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    Assassin's Creed II

    Game » consists of 27 releases. Released Nov 17, 2009

    The second installment in the Assassin's Creed franchise follows the life of Ezio Auditore da Firenze as he seeks revenge on those who betrayed his family.

    haggis's Assassin's Creed II (Xbox 360) review

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    So much better than the first...

    I wanted to like the first Assassin's Creed, but found the mission structure too inflexible. It was a nice looking game, and I enjoyed the running around on rooftops, but the actual game content wasn't what I'd hoped.
    Assassin's Creed 2 fixes those problems. While the mission structures are often similar (you eavesdrop, track, and murder, followed by an escape), individual mission feel so much more open and free that it's almost an entirely different sort of game. While the first game's missions felt formal, structured and linear, AC2's feel more organic. There's no busywork here. Missions are straightforward, complicated only in ways that are reasonable (no flag collecting, for instance).
    Aside from the main missions, the assortment of side-missions is eclectic and interesting. Even the assassination contracts manage to set up some interesting obstacles. There are a few cookie-cutter missions, but even those will often throw you a curve. 
    I have mixed feelings about the tomb side-missions. While they are (admirably) very reminiscent of Prince of Persia in their platforming, on occasion the system takes over the camera control, usually during time-sensitive sequences. That might sound like a help until you realize that the controls have subtly shifted, meaning all that work you put into getting Ezio to move smoothly and predictably has gone out the window.
    And that takes us to the controls. Most of the time, Ezio's movements are smooth and the animations wonderful. However, it is far too easy to misjudge edges and find yourself jumping into the gap between buildings rather than, say, nimbly climbing across the ropes connecting the buildings. This can be avoided by slowing down on approach, but somehow that just seems wrong in the context of a fast and furious chase through the streets. It's infrequent enough not to be a huge negative, but the game could certainly use some more refinement there.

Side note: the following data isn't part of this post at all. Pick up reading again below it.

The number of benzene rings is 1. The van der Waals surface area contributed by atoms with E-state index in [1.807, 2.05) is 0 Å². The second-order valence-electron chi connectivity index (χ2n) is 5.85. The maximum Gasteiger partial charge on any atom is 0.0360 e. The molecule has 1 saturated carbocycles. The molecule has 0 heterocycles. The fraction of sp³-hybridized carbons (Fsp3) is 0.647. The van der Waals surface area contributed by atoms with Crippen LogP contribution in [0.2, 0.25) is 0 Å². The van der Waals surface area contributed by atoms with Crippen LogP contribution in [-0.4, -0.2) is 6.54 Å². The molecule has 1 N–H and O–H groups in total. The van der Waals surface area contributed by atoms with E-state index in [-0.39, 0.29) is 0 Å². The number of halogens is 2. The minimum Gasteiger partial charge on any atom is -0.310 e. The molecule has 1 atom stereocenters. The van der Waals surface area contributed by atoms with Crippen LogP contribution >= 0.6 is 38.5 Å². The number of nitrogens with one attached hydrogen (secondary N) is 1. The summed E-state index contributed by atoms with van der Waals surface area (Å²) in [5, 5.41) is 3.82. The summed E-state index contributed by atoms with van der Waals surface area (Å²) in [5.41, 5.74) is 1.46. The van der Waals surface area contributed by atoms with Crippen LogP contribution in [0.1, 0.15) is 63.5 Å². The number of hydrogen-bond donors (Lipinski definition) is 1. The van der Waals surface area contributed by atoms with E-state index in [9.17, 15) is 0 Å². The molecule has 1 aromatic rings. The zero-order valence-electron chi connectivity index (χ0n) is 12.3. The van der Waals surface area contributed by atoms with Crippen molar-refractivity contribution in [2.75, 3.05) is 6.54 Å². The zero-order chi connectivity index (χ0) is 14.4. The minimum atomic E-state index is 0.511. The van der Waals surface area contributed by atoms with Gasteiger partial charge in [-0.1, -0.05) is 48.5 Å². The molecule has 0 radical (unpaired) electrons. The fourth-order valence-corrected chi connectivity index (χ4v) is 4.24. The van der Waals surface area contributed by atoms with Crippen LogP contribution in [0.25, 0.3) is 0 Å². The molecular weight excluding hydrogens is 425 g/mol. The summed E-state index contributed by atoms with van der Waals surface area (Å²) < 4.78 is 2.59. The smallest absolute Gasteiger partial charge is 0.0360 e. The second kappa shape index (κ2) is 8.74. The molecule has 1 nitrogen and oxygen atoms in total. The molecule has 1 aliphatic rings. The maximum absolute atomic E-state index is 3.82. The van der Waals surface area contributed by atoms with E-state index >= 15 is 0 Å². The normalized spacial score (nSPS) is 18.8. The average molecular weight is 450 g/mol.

The game is gorgeous, save for a few minor flaws. The female facial models in particularly are ... disturbing. Mouths too big, often grotesque facial animations. You have to wonder what they were thinking. But the movement animations, from walking to running and jumping, are all fantastic.
    As for the story:  I found myself more interested in Ezio than the overarching conspiracy/end-of-the-world story they handed us. Ezio's story is wonderfully fleshed out in the first hour of gameplay and then left to flounder. Revenge. Okay, I get it. But I wanted more about Ezio, and we just don't get it. Instead, we get a lot of tired conspiracy-theory claptrap that has been done to death over the last ten or fifteen years. It's all rather silly. The writers took a kitchen sink approach and threw in just about every kooky conspiracy theory out there. It comes off as being ambitious, sure, but in a high-school creative writing class kind of way. Sorry to say it, but it's my honest impression. Less, in this case, would have been more.

    Tired story aside, the gameplay here is solid and fun. In short, it's an excellent game, a huge improvement over the last, and I can say that I'm eagerly awaiting the next installment.

    Other reviews for Assassin's Creed II (Xbox 360)

      Exactly what a sequel should be. 0

      Currently, the video game industry is driven by sequels; rather than risk a lot of money on a new series, game companies would rather stick to a franchise that has previously proven itself. Unfortunately, developers do not show any signs of relenting any time soon, so if they are going to maintain an entire medium mostly through sequels, they should at least know how to do it. Assassin’s Creed II is a prime example of how to make a sequel. The first way it proves this is by detaching its...

      24 out of 24 found this review helpful.

      Gaming's second most popular Italian. 0

        Assassin’s Creed 1 starred a preachy, philosophical, emotionless, characterless unibomber-lookalike named Altair. Killing was his business, but business was not good. First he had to pickpocket, eavesdrop and stalk random targets to obtain “information”, or rather grind missions to extend play, time about his victims-to-be. He would then proceed to attempt an assassination on said targets, one that would involve stealth and cunning…on paper. In practice, they usually ended in extended fight s...

      29 out of 30 found this review helpful.

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